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Twigs & Trees with Rhonda: Passengers Prior to 1820
by Rhonda R. McClure

March 02, 2000
See Rhonda's Previous Columns

When it comes to passenger lists, the year 1820 is a major milestone. It was in 1820 that the United States government began to keep lists of individuals disembarking in the United States. Over the years, from 1820 to the present, those lists have undergone major changes, with the more recent ones having more information of use to genealogists. However, what do you do if your ancestor arrived prior to 1820?

Prior to 1820, over 1 million immigrants had already entered the United States (and the American colonies prior to the American Revolution). Finding out exactly where they came from can be especially difficult. When doing any research, it is important not to overlook important steps trying to jump across the pond. This is especially true when working with the earliest of our immigrants.

Many people do not understand how to search for their pre-1820 immigrants.

Learning the History

While it is always important to know what the history was that affected our ancestors, when working with pre-1820 immigrants, that history can help you in determining where your ancestor was from, based on when they immigrate. For instance, did you know that in 1718 the Scots-Irish emigrated because of the land system that was forced upon them by the English? The high rents and short leases played a major role in many of them settling in the New England states, Maryland and Pennsylvania.

Finding out what might have made your ancestor emigrate may help to determine just where they came from. And in most research, it becomes necessary to know the town or parish from which the family previously lived before you can continue your research of that line. So determining a more narrow locality than the country, based on when they immigrated and where they settled, can be beneficial to that process.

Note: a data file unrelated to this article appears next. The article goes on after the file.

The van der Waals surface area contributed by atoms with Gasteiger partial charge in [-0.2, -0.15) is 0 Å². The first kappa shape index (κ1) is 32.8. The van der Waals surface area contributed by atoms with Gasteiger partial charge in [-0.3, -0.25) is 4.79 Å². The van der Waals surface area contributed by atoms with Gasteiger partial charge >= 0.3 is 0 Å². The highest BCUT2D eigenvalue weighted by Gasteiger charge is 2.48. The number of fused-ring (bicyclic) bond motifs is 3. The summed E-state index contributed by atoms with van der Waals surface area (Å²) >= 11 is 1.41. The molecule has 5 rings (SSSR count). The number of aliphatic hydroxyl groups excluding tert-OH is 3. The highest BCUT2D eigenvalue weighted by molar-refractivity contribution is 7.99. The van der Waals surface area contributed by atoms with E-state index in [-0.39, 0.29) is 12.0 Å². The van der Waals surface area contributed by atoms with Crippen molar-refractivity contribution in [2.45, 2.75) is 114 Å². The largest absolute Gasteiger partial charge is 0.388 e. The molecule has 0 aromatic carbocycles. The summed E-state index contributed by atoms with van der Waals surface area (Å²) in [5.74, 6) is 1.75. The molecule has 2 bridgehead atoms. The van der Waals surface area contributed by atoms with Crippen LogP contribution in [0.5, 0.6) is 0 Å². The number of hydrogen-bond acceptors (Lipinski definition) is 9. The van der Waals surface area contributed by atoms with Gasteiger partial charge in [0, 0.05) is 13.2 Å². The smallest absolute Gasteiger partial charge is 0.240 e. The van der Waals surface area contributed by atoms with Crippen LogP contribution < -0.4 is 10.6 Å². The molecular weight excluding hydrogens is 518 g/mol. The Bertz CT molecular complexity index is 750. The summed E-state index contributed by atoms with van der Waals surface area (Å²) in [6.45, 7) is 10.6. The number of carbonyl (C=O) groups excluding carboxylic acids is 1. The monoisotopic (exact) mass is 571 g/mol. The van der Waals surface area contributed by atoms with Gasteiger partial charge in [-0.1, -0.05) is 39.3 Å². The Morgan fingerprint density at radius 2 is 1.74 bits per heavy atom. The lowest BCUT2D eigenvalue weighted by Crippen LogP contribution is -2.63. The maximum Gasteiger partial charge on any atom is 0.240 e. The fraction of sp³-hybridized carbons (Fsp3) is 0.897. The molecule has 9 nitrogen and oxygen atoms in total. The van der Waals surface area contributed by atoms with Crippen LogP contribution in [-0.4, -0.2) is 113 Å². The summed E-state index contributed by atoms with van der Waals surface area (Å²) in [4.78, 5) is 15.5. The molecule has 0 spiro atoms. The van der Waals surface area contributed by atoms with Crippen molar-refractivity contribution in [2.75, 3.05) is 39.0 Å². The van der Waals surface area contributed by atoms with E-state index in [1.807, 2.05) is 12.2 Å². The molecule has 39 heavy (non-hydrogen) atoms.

Limitations of Naturalization

If your ancestor immigrated prior to the American Revolution, then you will not be able to rely on clues from naturalization records. However, it is important to find all the records you can from the time they got off the boat to their death. You will be surprised what clues you will find. For those ancestors that might have fought in the American Revolution, you will want to search for pension records. Many times they include when and where they were born and when and where they were married or copies of Bible records.

One possible way to determine where your ancestor came from is to turn to the International Genealogical Index (IGI) available at your local Family History Center. This index, while certainly not a complete listing of all those who lived in the world, can often times supply you with clues. Look for those surnames and given names in the region that is appropriate to you. Keep in mind though that the IGI is merely a tool. Any information you find it should be verified and supported with other research and other sources.

Additional Resources

Another valuable resource is the multi-volumed Passenger and Immigration Lists Index: 1999 Edition, 1538-1940 which is compiled by P. William Filby. Begun in 1982, it is continually being added to. It is available in book format at many libraries with a genealogy section. In 1998 it was made available on CD by Broderbund, and it was updated again in 1999.

Some additional information on passenger lists in general can be found by reading these articles on Genealogy.com:

See Rhonda's Previous Columns

Rhonda R. McClure is a professional genealogist specializing in celebrity trees and computerized genealogy. She has been involved in online genealogy for fifteen years. She is the author of the award-winning The Complete Idiot's Guide to Online Genealogy, now in its second edition. She is the author of four how-to guides on Family Tree Maker. In late 2001, she wrote The Genealogist's Computer Companion. She is a contributing editor to Biography Magazine with her "Celebrity Roots" column and a contributing writer to The History Channel Magazine. Her latest book is Finding Your Famous and Infamous Ancestors. She may be contacted at rhondagen@thegenealogist.com.

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